3.9 The complainant submits that she was treated less favourably as she was dismissed from her employment. She argues that if she had not been pregnant, her employment would not have been terminated.
3.10 In relation to disability the complainant submits that the injury occurred three weeks after she had started working the four hour day pattern but that for much of her service she had been working a 1.5 hour day. The complaint argues that the short length of time on the four hour pattern made the respondent less responsive to her requests for holiday entitlements
4. SUMMARY OF RESPONDENT'S CASE
4.1 The respondent rejects the complainant's assertion that her dismissal was connected to any of the grounds of discrimination advanced. It states the only reason her employment ended is that the complainant did not return
4.2 The respondent submits that the complainant received appropriate training and submitted documentation to that effect.
4.3 At the hearing the respondent submitted that they and specifically the supervisor had never been informed of the complainant's pregnancy.
4.4 The respondent submits that on the 17th of July 2013 that the complainant called her supervisor to say that she would be out sick for two weeks and the respondent says that the complainant did not follow up with any medical certificates.
4.5 The respondent submits that the relevant supervisor made many phone calls to the complainant to ascertain when she would be returning to work. The respondent states that as no contact was made by the complainant that they assumed the complainant had left employment.
4.6 In the final submission the respondent agrees that a maternity leave certificate was received from the complainant on the 28th July 2013 and signed for leave to begin on the 17th November 2009 providing that the complainant would still be employed at that time.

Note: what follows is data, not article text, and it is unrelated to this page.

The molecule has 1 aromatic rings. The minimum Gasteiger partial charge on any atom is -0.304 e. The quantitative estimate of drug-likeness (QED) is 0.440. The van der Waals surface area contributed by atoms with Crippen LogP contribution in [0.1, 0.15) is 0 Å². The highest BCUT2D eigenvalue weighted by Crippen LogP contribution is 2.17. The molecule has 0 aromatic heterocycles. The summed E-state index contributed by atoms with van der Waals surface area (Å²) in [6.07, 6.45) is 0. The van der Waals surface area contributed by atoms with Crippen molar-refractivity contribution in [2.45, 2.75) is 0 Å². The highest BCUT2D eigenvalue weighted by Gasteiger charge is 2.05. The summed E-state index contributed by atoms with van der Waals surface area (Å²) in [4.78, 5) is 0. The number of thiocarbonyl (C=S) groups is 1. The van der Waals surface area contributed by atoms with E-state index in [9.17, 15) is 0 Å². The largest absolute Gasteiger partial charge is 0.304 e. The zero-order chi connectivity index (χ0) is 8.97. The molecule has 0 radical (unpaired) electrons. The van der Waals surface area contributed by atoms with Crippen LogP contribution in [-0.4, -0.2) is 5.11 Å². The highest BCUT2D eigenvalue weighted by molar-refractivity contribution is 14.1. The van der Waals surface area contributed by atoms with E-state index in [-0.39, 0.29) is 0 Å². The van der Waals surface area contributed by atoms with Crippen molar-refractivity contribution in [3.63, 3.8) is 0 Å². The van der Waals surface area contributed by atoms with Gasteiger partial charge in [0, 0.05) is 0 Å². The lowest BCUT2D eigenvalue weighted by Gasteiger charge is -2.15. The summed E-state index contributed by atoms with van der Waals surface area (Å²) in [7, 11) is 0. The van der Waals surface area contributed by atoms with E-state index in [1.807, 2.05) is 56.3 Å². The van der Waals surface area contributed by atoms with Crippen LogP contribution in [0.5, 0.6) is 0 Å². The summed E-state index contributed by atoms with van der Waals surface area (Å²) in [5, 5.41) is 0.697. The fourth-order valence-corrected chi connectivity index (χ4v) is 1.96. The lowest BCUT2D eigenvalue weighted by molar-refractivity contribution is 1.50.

4.7 The respondent states that the next communication they had from the complainant was in January 2010 when she phoned requesting holiday pay. The respondent states that they informed the complainant it was there understanding that according to their timesheets that she had finished work on the 17th of July 2009.
5. CONCLUSIONS OF THE EQUALITY OFFICER
5.1 In a written submission in advance of the hearing the complainant dropped the grounds of marital and family status. The complainant provided no evidence in relation to training. Therefore the issue for decision by me is whether or not the complainant was dismissed by the respondent in circumstances amounting to discrimination, on grounds of gender and disability, in terms of section 6 of the Acts and contrary to section 8 of the Acts. In reaching my decision I have taken into consideration all of the submissions, oral and written, made to me by the parties as well as the evidence given by the witnesses at the hearing.
5.2 Section 85A of the Employment Equality Acts 1998 and 2004 sets out the burden of proof which applies to claims of discrimination. It requires the complainant to establish, in the first instance, facts upon which she can rely in asserting the she suffered discriminatory treatment. It is only when those facts have been established and are regarded by an Equality Officer as sufficient to raise an inference of discrimination that the onus shifts to the respondent to rebut the inference of discrimination raised.
5.3 In a line of authorities starting with the judgement in Dekker v Stichting Vormingcentrum voor Junge Volwassenen 1the Court of Justice of the European Union (formerly the ECJ) has consistently held that since pregnancy is a uniquely female condition any less favourable treatment of a woman on grounds of pregnancy is direct discrimination on grounds of gender. Since this judgement the protection afforded to pregnant women in employment has been strengthened considerably in the caselaw of the CJEU and in the legislative provisions of the European Union. In Brown v Rentokil 2 the CJEU held that the entire period of pregnancy and maternity leave was a "protected period" during which the Pregnant Worker's Directive3 prohibits dismissal of an employee for pregnancy related matters. The Court restated this position more recently in Danosa v LKB Lizings SIA4 when it held " ...pursuant to Article 10 of Directive 92/85, the EU legislature provided for special protection for women by prohibiting dismissal during the period from the beginning of pregnancy to the end of maternity leave.". The Court went on to say "During that period Article 10 of Directive 92/85 does not provide for any exception to, or derogation from, the prohibition on dismissing pregnant workers, save in exceptional cases not connected with their condition, provided the employer gives substantiated grounds for the dismissal in writing.".